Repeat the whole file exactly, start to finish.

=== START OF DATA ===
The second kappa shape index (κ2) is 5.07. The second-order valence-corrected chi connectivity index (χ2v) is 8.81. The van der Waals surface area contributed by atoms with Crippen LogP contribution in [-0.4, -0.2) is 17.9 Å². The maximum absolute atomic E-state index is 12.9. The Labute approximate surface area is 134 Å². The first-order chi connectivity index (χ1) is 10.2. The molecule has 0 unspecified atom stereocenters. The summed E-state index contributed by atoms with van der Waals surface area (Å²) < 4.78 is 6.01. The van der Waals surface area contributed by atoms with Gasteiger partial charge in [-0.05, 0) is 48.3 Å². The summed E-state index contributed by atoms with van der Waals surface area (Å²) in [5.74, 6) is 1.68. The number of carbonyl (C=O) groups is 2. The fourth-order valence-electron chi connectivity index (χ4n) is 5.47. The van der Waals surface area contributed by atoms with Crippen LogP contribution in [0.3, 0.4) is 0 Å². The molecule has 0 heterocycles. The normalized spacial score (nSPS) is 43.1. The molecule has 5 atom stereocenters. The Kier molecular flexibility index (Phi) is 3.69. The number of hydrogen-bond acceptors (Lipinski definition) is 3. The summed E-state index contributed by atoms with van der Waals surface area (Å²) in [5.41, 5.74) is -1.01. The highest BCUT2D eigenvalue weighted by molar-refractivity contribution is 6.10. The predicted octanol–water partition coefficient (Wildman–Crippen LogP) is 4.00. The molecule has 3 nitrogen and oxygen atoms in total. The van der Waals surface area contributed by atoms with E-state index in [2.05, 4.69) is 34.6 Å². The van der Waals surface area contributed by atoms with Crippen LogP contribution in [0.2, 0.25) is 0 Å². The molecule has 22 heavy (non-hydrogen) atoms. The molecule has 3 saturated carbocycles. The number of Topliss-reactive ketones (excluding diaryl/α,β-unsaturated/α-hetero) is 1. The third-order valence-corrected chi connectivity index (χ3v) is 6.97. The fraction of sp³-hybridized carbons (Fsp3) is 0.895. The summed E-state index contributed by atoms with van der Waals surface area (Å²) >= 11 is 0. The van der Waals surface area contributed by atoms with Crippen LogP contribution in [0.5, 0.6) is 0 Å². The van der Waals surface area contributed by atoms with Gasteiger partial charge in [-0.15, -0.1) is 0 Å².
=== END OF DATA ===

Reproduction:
The second kappa shape index (κ2) is 5.07. The second-order valence-corrected chi connectivity index (χ2v) is 8.81. The van der Waals surface area contributed by atoms with Crippen LogP contribution in [-0.4, -0.2) is 17.9 Å². The maximum absolute atomic E-state index is 12.9. The Labute approximate surface area is 134 Å². The first-order chi connectivity index (χ1) is 10.2. The molecule has 0 unspecified atom stereocenters. The summed E-state index contributed by atoms with van der Waals surface area (Å²) < 4.78 is 6.01. The van der Waals surface area contributed by atoms with Gasteiger partial charge in [-0.05, 0) is 48.3 Å². The summed E-state index contributed by atoms with van der Waals surface area (Å²) in [5.74, 6) is 1.68. The number of carbonyl (C=O) groups is 2. The fourth-order valence-electron chi connectivity index (χ4n) is 5.47. The van der Waals surface area contributed by atoms with Crippen LogP contribution in [0.3, 0.4) is 0 Å². The molecule has 0 heterocycles. The normalized spacial score (nSPS) is 43.1. The molecule has 5 atom stereocenters. The Kier molecular flexibility index (Phi) is 3.69. The number of hydrogen-bond acceptors (Lipinski definition) is 3. The summed E-state index contributed by atoms with van der Waals surface area (Å²) in [5.41, 5.74) is -1.01. The highest BCUT2D eigenvalue weighted by molar-refractivity contribution is 6.10. The predicted octanol–water partition coefficient (Wildman–Crippen LogP) is 4.00. The molecule has 3 nitrogen and oxygen atoms in total. The van der Waals surface area contributed by atoms with E-state index in [2.05, 4.69) is 34.6 Å². The van der Waals surface area contributed by atoms with Crippen LogP contribution in [0.2, 0.25) is 0 Å². The molecule has 22 heavy (non-hydrogen) atoms. The molecule has 3 saturated carbocycles. The number of Topliss-reactive ketones (excluding diaryl/α,β-unsaturated/α-hetero) is 1. The third-order valence-corrected chi connectivity index (χ3v) is 6.97. The fraction of sp³-hybridized carbons (Fsp3) is 0.895. The summed E-state index contributed by atoms with van der Waals surface area (Å²) >= 11 is 0. The van der Waals surface area contributed by atoms with Crippen LogP contribution in [0.5, 0.6) is 0 Å². The van der Waals surface area contributed by atoms with Gasteiger partial charge in [-0.15, -0.1) is 0 Å².